The Virgin Money Lounge

I sometimes wonder if Richard Branson is the UK’s very own Donald Trump, admittedly with a savvy, edgier, Baby Boomer vibe.

The red lacquered signage has splashed its way into almost every major industry.

It is an Empire. Of records, and books, and phones, and cable tv – including the long-awaited UK launch of TiVo.

There’s also trains and balloons and aeroplanes. Lordy, probably they’ll conquer space someday too.

Lesser known, perhaps, they’re also entrenched in banking and investments.

From credit cards to pensions, Virgin’s been in the money game for years.

And on New Year’s Day 2012, Virgin Money bought Northern Rock.

“Bankers have been discredited and they have run their businesses badly.  The public is disillusioned with their banks. We want to restore that trust and the Virgin brand can do that.” – Sir Richard Branson

It’s a good story too. Post-financial crisis, consumer confidence in banking and investments is low. Very low according to TradingEconomics.com

What a time to sweep into the market, brandishing the feel good messages of reassurance and a strongly backed (and British) brand identity.

In a campaign which is by turns ostentatious and savvy (arguably their trademark style), they’ve been systematically taken over key sponsorship and branding opportunities, previously bedecked in the logos of other banks. The London Marathon, Edinburgh’s famous Fringe on the Mound and the Fireworks Concert, and Newcastle United‘s football club have all been painted red.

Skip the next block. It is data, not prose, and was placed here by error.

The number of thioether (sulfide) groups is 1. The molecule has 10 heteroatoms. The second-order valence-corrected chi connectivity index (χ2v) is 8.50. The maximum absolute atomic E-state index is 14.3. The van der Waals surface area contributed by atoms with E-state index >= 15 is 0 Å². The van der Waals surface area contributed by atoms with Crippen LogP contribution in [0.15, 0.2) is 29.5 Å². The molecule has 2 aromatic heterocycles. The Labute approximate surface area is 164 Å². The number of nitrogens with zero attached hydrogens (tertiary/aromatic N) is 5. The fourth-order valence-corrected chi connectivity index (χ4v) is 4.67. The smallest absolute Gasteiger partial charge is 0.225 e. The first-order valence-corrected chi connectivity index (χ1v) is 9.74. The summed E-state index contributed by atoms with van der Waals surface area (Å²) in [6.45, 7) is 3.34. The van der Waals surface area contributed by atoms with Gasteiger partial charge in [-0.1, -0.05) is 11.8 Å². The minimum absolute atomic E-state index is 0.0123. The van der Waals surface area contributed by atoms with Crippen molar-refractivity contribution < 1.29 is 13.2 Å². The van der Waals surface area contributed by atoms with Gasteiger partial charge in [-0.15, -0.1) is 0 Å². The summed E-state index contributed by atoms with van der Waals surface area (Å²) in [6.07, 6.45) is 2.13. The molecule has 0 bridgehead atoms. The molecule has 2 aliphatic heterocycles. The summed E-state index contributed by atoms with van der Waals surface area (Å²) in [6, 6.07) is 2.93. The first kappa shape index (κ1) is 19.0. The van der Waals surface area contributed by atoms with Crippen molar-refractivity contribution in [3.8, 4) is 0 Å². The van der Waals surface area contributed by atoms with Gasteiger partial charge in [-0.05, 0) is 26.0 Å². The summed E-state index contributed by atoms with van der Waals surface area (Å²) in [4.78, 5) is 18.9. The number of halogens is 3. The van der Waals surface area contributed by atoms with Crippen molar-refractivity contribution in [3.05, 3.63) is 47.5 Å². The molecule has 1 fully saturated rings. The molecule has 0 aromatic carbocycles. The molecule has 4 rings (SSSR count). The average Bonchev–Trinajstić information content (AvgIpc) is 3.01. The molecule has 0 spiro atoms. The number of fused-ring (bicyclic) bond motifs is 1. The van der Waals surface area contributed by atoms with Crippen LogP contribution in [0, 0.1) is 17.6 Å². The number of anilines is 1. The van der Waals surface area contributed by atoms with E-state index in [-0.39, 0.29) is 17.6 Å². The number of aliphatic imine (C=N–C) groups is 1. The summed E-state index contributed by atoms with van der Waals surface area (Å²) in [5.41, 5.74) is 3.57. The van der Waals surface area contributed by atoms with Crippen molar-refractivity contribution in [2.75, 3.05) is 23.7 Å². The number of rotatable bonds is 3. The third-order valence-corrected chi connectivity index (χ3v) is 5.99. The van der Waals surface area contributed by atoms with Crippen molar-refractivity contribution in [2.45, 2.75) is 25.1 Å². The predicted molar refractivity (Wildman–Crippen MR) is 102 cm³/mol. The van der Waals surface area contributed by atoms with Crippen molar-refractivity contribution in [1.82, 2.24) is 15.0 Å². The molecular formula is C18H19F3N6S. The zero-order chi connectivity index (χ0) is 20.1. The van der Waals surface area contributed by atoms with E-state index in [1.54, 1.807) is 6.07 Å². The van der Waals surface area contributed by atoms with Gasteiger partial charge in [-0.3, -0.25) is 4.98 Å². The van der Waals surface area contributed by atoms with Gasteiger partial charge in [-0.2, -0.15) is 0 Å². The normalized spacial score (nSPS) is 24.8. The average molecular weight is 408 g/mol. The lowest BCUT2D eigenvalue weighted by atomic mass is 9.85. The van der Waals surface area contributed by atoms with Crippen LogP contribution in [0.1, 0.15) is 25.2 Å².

It seems the new kid on the block has arrived, and with what fanfare.

Part of their people-centred approach includes a pilot scheme of Virgin Money Lounges.

Plush private clubs have opened in Edinburgh and Norwich (I hear Manchester and London are due to enter the scene shortly too).

They are accessible by membership card; free to any Virgin Money customer.

There is tea and coffee, iPads and large tellies, giant armchairs and even a grand piano.

There is custom wallpaper in the loos and custom carpet on the floor. In fact, even the dishes and etched glass windows bear the Virgin Money insignia. The place is branded to within an inch of its life.

The main wall (which you can hardly see in the photo above, I make a terrible spy) is like a family scrap-book of Virgin snapshots: Sir Richard with pop stars, Sir Richard on a Virgin Yacht. Half the books in the bookcase are his contributions to literature. I half wonder if this place is intended to be a shrine-cum-brainwashing exercise.

It is grandiose and slightly absurd, and yet utterly delightful.

There is something wonderful about a quiet space in the centre of town. One with squishy sofas and free WiFi,  full of friendly staff who offer me a drink and greet me by name when I swipe in.

It’s like my living room except that it’s a) cleaner b) bigger and c) full of free biscuits and soda (though not the ill-fated Virgin Cola, I checked).

Despite my misgivings, I find the Lounge rather charming. It has been my refuge from many a rainstorm, and the perfectly central location in which to rendez-vous with friends.

I haven’t yet tested if you can get access if you are customer who lives elsewhere in the country, but I daresay a few of Edinburgh’s summer visitors will give it a go. Honestly, if you can, why wouldn’t you?

This is the epitome of financial marketing for the simple-minded: hot chocolate and a go on the PS3 in the corner. Even if it’s not the day of the exclusive Harvey Nichols fashion show or Fringe preview night, there is much to entertain in this grown-up romper room.

I have very mixed feelings about my unexpected love affair with this place, however.

I must admit, if anyone else offered me a free cuppa every now and again in exchange for my life savings, I doubt I’d greet them with such alacrity.

Let’s hope my investment returns skyrocket like my compliamentary sugar high.

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